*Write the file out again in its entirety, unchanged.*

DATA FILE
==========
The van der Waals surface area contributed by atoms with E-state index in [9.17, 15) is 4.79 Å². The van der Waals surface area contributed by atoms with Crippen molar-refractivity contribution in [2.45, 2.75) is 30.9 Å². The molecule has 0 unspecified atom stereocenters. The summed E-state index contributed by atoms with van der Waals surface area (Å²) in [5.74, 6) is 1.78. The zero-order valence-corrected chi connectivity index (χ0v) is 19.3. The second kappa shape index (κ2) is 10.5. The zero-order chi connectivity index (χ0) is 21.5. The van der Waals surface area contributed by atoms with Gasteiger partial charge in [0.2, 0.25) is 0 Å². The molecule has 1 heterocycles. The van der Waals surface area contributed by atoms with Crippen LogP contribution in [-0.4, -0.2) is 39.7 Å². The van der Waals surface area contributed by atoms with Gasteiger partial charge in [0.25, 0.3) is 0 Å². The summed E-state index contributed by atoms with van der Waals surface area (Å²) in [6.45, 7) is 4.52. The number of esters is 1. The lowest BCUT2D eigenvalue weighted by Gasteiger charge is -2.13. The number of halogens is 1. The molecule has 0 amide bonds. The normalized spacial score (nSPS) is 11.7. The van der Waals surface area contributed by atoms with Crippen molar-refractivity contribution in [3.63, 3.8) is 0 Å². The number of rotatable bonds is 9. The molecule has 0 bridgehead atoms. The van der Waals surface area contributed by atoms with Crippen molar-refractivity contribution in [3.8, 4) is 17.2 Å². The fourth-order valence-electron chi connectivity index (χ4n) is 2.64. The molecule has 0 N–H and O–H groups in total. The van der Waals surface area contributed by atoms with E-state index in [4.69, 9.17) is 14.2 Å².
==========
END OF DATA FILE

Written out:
The van der Waals surface area contributed by atoms with E-state index in [9.17, 15) is 4.79 Å². The van der Waals surface area contributed by atoms with Crippen molar-refractivity contribution in [2.45, 2.75) is 30.9 Å². The molecule has 0 unspecified atom stereocenters. The summed E-state index contributed by atoms with van der Waals surface area (Å²) in [5.74, 6) is 1.78. The zero-order valence-corrected chi connectivity index (χ0v) is 19.3. The second kappa shape index (κ2) is 10.5. The zero-order chi connectivity index (χ0) is 21.5. The van der Waals surface area contributed by atoms with Gasteiger partial charge in [0.2, 0.25) is 0 Å². The molecule has 1 heterocycles. The van der Waals surface area contributed by atoms with Crippen LogP contribution in [-0.4, -0.2) is 39.7 Å². The van der Waals surface area contributed by atoms with Gasteiger partial charge in [0.25, 0.3) is 0 Å². The summed E-state index contributed by atoms with van der Waals surface area (Å²) in [6.45, 7) is 4.52. The number of esters is 1. The lowest BCUT2D eigenvalue weighted by Gasteiger charge is -2.13. The number of halogens is 1. The molecule has 0 amide bonds. The normalized spacial score (nSPS) is 11.7. The van der Waals surface area contributed by atoms with Crippen molar-refractivity contribution in [3.63, 3.8) is 0 Å². The number of rotatable bonds is 9. The molecule has 0 bridgehead atoms. The van der Waals surface area contributed by atoms with Crippen molar-refractivity contribution in [3.8, 4) is 17.2 Å². The fourth-order valence-electron chi connectivity index (χ4n) is 2.64. The molecule has 0 N–H and O–H groups in total. The van der Waals surface area contributed by atoms with E-state index in [4.69, 9.17) is 14.2 Å².